Starting Jan. 1, it will be easier and cheaper to buy a new or used EV


Starting Jan. 1, it will be easier and cheaper to buy a new or used EV

Beginning Jan. 1, 2024, the New Clean Vehicle Tax Credit (30D) and Used Clean Vehicle Tax Credit (25E) will be available at the time of sale from your local dealer because the tax credit can be transferred to the dealer. 

What does this mean? It means that when you purchase an eligible electric vehicle (EV) or plug-in hybrid electric vehicle (PHEV) and if you meet the income requirements, you get the FULL amount of the tax credit up front. So depending on the vehicle, you could get $3,750, $4,000 or $7,500 off of the purchase price. This money can even be used as a down payment on the vehicle. 

This is great news, especially if you aren’t flush with cash and want to experience the benefits of driving electric (lower fuel costs, less maintenance, and fewer repairs). One of the best things about this is that since the tax credit will be transferred to the dealer, you don’t need to have tax liability. This is incredibly important because historically, many tax credits haven’t been accessible to lower-wealth individuals and households because lower earnings mean lower tax liability.

Here are some other important things to know:

  • You are STILL responsible for making sure that you meet the income limits. 
For New Vehicles:
  • $300,000 for joint filers,
  • $225,000 for head of household, or
  • $150,000 for single filers
For Used Vehicles:
  • $150,000 for joint filers,
  • $112,500 for head of household, or
  • $75,000 for single filers


  • If you don’t pay much in taxes, no problem. You can still get the full amount of the tax credit if you transfer your tax credit to the dealer.
  • You still have to file your tax return, and file Form 8936 and include the Vehicle Identification Number (VIN) on the form. The dealer will give you the necessary paperwork at the time of sale. 
  • You have to buy the vehicle from a qualified dealer. The IRS is putting together a process for dealers to become qualified and will have that process in place by the time this guidance takes effect (Jan. 1, 2024).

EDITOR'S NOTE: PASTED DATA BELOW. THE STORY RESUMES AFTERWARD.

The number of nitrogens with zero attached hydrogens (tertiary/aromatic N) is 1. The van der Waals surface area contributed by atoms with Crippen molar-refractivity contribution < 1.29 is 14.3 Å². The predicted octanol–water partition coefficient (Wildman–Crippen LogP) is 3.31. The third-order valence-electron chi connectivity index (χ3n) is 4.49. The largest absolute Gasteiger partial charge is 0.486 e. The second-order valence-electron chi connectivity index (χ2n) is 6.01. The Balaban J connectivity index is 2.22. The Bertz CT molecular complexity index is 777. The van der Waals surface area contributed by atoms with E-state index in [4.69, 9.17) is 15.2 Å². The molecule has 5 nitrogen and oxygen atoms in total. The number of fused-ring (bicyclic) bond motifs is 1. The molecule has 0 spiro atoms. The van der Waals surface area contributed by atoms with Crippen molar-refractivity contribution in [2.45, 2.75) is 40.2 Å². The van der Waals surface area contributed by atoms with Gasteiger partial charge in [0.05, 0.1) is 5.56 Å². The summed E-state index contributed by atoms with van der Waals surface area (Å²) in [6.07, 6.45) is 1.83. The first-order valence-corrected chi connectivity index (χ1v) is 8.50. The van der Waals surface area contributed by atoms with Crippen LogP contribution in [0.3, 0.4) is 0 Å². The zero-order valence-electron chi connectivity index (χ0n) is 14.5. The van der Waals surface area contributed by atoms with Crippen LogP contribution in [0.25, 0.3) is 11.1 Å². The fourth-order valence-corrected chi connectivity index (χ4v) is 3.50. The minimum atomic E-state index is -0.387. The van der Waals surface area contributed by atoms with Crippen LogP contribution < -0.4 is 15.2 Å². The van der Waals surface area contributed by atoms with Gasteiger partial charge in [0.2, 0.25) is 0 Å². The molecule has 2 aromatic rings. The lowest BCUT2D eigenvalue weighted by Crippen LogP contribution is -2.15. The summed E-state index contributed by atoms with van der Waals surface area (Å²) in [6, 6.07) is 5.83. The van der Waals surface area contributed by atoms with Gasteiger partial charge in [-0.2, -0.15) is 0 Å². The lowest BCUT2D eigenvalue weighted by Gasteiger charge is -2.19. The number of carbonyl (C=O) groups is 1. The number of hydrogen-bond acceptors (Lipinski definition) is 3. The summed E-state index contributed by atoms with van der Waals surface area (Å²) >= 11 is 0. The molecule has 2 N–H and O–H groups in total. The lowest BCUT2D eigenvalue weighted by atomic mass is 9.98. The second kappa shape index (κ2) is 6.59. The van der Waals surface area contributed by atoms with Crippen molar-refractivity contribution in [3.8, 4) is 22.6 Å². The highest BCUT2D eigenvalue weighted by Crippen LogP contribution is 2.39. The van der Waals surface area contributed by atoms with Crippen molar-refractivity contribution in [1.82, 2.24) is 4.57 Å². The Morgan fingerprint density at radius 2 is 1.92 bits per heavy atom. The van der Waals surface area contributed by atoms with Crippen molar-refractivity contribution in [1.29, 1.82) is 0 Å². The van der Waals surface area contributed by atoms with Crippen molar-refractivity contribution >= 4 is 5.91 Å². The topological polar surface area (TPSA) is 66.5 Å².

• You do not need to transfer your tax credit to the dealer. If you really want to wait 10 months for that tax credit to redeem it on your taxes, knock yourself out. 
  • Each taxpayer can transfer two tax credits per year. This can be two new clean vehicle tax credits, OR one new clean vehicle tax credit and one used clean vehicle tax credit. In the case of those filing joint returns, each person may transfer two tax credits per year as described in the last sentence. So, a household filing jointly can transfer up to four clean vehicle tax credits each year. That’s a lot of EVs!
  • The transferable tax credit applies if you buy a vehicle from a direct-to-consumer manufacturer such as Tesla, Rivian, or Lucid. The definition of “dealer” in the statute is just that they are licensed in a state or territory to sell vehicles. The new guidance goes further to state, “To allow for flexibility, especially in the case of direct-to-consumer sales, the proposed definition of dealer includes a dealer licensed in any jurisdiction described in section 30D(g) (other than one exclusively licensed in a U.S. territory) that makes sales in jurisdictions in which it may not be licensed.” If you meet the buyer income limits and the vehicle meets the tax credit requirements, you can purchase from a direct-sales EV manufacturer (online, if necessary) and receive the tax credit upfront.

Should I wait until 2024 to buy an EV?

It depends. While being able to transfer the tax credit will make it much easier to use and will make the tax credit available to lower-income drivers, there are other factors to consider.

One of the other provisions of the new clean vehicle tax credit is that starting the same day the tax credit becomes transferable, vehicles with battery components manufactured or assembled by a foreign entity of concern are not eligible for the tax credit. Several automakers have indicated that this rule may make their EVs ineligible for the new clean vehicle tax credit in 2024.

If you are looking to buy a used EV and don’t pay enough in taxes to cover the full $4,000 tax credit, you may get more money in 2024. Plus, you won’t have to finance as much of the cost of the car, which will reduce your monthly payments.

Overall, if you are looking to buy a new clean vehicle, buy now and file for the tax credit next year. If you don’t have much tax liability and are looking to buy a used clean vehicle, it may make sense to wait until January.

For more details, please refer to our 2024 Federal Tax Credit page.

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